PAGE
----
20 December 2004

Criminal Intent in Virginia

Jack, of CrimProfBlog, asks - in relation to my Worst Attorney post - the following questions:
1. Doesn't larceny in your jurisdiction require mens rea of intent to steal or the like?
"[B]ecause Code § 18.2-117 is a statutory, not a common law crime, proof of intent to permanently deprive is not an element necessary to sustain a conviction for its violation." Ketchum v. Commonwealth, 12 Va App 258, 262 (1991). This is the prevailing interpretation in Virginia and in order to get there the Virginia Court of Appeals had to ignore two (non-binding) cases from the 4th Federal Circuit and construe a 1985 case from its own court, Molash v. Commonwealth, 3 Va. App. 243 (1986), in a strained manner. Still, it's the law.
2. Doesn't the fact that failure to return within five days is only prima facie evidence of larceny make clear that failure to return is not conclusive evidence?
So I had thought. However, a realistic interpretation of these prima facie assumption statutes is that they shift the burden entirely to the Defendant to prove his innocence; I know appellate courts will offer some sophistic difference here and claim the burden still lies with the prosecutor but that's just not the reality in the courtroom. Still, I thought a I had an affirmative defense that would prove my client's actual innocence (impossibility of performance).
3. Doesn't your criminal code have a catch-all requirement of mens rea in it somewhere?
Criminal code? What be this criminal code?

Virginia's criminal law is a hodge-podge of basic crimes which are defined by common law and various statutory patches which have been put in place over the years by the Legislature. For instance this is the basic grand larceny statute:
Any person who (i) commits larceny from the person of another of money or other thing of value of $5 or more, (ii) commits simple larceny not from the person of another of goods and chattels of the value of $200 or more, or (iii) commits simple larceny not from the person of another of any firearm, regardless of the firearm's value, shall be guilty of grand larceny, punishable by imprisonment in a state correctional facility for not less than one nor more than twenty years or, in the discretion of the jury or court trying the case without a jury, be confined in jail for a period not exceeding twelve months or fined not more than $2,500, either or both.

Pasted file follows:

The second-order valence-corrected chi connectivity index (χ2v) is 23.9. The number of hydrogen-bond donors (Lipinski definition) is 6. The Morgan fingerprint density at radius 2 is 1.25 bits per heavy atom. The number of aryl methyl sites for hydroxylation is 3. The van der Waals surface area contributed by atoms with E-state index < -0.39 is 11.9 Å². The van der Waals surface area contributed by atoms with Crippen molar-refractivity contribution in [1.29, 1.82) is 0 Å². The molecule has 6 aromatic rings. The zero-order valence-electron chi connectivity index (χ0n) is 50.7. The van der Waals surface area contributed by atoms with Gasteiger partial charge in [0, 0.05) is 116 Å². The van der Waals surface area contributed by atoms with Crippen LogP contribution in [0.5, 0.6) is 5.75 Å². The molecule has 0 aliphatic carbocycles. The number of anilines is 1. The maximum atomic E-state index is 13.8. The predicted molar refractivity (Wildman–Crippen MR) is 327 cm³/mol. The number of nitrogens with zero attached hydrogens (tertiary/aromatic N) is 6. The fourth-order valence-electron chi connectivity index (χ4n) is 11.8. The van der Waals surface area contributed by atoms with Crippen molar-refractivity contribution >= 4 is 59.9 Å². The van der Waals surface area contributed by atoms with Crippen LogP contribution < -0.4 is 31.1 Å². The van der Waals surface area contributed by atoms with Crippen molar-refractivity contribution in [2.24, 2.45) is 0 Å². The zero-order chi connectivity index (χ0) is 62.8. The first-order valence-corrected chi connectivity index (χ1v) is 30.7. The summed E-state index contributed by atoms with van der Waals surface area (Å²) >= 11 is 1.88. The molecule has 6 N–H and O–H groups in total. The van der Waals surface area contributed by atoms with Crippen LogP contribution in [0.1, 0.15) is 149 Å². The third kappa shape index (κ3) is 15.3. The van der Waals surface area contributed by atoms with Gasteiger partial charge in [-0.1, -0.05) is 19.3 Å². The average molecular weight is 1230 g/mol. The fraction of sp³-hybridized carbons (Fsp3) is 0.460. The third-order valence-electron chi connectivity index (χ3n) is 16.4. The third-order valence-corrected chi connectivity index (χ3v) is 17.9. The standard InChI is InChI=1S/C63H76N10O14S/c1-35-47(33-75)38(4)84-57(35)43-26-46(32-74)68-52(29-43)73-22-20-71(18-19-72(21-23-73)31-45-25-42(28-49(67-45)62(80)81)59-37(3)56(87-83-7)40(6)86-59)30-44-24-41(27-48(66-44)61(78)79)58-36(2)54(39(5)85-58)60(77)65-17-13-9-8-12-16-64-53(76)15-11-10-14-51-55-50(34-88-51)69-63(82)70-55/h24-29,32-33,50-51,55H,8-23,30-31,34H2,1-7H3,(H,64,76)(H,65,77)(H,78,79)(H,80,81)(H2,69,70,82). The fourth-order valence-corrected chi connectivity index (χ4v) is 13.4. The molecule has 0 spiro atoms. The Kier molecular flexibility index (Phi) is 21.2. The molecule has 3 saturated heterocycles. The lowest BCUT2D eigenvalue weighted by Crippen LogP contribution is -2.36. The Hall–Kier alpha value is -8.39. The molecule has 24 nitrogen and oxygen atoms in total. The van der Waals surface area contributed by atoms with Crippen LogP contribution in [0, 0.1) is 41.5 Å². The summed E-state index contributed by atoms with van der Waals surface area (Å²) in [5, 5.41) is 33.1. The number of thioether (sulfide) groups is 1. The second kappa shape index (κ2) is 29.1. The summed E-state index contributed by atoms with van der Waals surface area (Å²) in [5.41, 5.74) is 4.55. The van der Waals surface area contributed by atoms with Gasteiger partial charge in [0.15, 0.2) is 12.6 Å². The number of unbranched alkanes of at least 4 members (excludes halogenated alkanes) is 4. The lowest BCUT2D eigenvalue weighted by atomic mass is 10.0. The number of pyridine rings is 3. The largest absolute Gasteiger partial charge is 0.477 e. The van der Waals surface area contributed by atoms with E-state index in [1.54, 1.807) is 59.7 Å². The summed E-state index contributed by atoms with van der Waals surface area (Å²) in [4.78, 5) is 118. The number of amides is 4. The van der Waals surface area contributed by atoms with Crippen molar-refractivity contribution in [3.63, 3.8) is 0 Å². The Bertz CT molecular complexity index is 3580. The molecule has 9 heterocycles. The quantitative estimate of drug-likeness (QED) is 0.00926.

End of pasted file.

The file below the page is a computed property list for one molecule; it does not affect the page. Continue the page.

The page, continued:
Notice that it doesn't define larceny. There's a lot of this sort of thing in Virginia's statutes.

As to a statutory requirement of mens rea? If you can find one you would become an immensely popular person among Virginia's Defense bar. The Virginia Supreme Court has flatly stated that felony criminal statutes are strict liability statutes if they did not exist at common law and the Legislature included no intent in the statute. (see this post)


Anonymous said...

Thanks. All I can say is: What a drag.


Mister DA said...

Statutory crimes are strict liability unless the legislature explicity specifies a mens rea?! That seems a stretch even for me. Hell, isn't mens rea a core element of the common law? Wait, let me think, is VA one of the states that explicitly aborgated the common law in its constitution?

As to the state of your criminal non-code, that seems to be more typical than not. I wonder how many states really have passed a comprehensive revision of their criminal law in, say, the last 20 years?

Ken Lammers said...

Go read the post I linked to where I addressed the Virginia Supreme Court's decision. That post links to the case which stands for this point.

The petitioner in that case actually argued that common law required mens rea but the Va. Supreme Court decided he was wrong.